Alarmist publications have forecast that numerous nation-states will be put under threat of disappearing by rising sea levels related to global warming. Such a situation would imply a form of statelessness never before experienced in history. In this paper, we examine the available literature on that topic, clarify confusing concepts, and present basic geographic data allowing us to estimate the danger. We then enumerate possible policy paths to face climatic statelessness. Our conclusions are less pessimistic than the dominant narrative of disappearing states and sinking islands: the number of states under threat of submersion is small, climate science does not predict an ineluctable submersion, and adaptation policies do exist. The central thesis of the paper is that the issue of climatic statelessness should not fuel fears of apocalyptic waves of refugees but nevertheless constitutes a serious matter of concern as citizenship is a fundamental human right. Alongside the urgent need to reduce CO2 emissions, policies of prevention and mitigation could be conceived in accordance with specific local situations by combining physical protection of the land, mobility of the populations, and perhaps new conceptions of transnational citizenship.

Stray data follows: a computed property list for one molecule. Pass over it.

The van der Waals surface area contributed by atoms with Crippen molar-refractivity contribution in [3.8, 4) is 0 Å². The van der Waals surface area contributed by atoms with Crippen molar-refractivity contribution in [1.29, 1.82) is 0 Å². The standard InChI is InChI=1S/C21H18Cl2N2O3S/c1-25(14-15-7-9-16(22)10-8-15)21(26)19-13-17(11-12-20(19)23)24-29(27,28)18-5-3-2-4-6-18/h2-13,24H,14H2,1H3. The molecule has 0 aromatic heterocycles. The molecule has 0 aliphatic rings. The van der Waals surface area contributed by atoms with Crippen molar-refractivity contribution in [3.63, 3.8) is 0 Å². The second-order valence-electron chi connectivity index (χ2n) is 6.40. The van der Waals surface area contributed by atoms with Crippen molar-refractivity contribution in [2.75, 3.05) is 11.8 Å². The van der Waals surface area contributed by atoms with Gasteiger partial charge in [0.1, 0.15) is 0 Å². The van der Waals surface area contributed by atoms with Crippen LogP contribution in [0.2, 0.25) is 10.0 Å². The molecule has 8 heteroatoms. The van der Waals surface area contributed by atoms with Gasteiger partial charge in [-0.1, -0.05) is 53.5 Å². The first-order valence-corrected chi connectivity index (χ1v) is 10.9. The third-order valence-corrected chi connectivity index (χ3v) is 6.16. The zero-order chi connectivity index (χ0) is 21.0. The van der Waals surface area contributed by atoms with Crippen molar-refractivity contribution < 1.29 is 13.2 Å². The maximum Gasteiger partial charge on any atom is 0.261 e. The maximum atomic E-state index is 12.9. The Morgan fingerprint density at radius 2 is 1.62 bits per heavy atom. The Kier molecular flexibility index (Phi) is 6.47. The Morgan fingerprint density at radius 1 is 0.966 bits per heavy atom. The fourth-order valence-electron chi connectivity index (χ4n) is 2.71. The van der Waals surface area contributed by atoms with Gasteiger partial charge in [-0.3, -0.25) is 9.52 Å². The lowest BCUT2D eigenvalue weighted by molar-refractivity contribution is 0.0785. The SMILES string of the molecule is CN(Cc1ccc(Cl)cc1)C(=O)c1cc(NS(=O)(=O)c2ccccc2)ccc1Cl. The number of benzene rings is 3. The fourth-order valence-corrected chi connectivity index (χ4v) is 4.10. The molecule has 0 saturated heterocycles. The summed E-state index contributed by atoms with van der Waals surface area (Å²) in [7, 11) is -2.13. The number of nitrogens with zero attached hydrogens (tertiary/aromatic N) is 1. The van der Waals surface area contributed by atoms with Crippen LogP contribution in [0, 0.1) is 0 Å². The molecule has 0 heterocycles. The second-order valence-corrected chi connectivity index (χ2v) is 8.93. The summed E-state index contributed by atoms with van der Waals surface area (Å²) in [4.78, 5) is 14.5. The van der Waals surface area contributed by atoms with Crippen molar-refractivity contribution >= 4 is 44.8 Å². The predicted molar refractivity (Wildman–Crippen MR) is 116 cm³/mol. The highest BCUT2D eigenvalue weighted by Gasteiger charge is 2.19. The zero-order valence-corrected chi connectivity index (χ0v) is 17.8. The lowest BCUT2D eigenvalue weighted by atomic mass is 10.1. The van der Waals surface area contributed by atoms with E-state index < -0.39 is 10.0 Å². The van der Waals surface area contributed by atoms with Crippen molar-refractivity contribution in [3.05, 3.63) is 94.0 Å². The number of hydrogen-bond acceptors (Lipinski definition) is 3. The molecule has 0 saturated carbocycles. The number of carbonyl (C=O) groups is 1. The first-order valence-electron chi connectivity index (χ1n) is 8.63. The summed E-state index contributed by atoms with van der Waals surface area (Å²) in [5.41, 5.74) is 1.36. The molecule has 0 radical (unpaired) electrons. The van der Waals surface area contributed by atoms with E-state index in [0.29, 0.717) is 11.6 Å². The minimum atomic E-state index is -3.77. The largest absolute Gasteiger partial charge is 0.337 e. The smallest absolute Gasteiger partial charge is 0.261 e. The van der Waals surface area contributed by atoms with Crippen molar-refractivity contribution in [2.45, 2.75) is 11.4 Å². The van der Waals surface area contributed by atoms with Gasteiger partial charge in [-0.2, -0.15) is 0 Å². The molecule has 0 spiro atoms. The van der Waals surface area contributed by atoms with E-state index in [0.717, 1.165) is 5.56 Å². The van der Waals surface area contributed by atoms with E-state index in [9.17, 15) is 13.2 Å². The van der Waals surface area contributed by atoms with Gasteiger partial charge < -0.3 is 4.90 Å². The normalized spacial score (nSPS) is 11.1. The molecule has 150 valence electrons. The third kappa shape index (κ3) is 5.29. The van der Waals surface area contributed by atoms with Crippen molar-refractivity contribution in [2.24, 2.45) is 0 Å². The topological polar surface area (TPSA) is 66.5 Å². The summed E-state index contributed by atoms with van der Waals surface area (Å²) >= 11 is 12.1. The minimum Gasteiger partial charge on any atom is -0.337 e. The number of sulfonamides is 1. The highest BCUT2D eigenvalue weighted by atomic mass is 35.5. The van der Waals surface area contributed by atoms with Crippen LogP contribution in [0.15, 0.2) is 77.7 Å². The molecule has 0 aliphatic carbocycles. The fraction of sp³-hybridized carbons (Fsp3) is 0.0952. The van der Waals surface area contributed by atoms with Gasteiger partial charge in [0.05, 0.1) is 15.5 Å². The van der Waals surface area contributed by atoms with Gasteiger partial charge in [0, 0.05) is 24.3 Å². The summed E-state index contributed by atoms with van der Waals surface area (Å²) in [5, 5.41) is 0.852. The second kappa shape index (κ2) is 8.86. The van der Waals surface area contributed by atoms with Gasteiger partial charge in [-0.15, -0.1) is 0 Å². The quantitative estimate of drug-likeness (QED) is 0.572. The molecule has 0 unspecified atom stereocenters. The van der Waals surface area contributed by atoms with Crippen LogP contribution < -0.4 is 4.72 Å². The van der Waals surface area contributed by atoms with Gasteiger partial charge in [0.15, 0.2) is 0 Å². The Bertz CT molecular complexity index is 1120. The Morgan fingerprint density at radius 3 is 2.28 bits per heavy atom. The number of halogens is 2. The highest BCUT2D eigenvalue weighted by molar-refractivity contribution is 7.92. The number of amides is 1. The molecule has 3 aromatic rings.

Published in a peer-reviewed journal of the Population Council.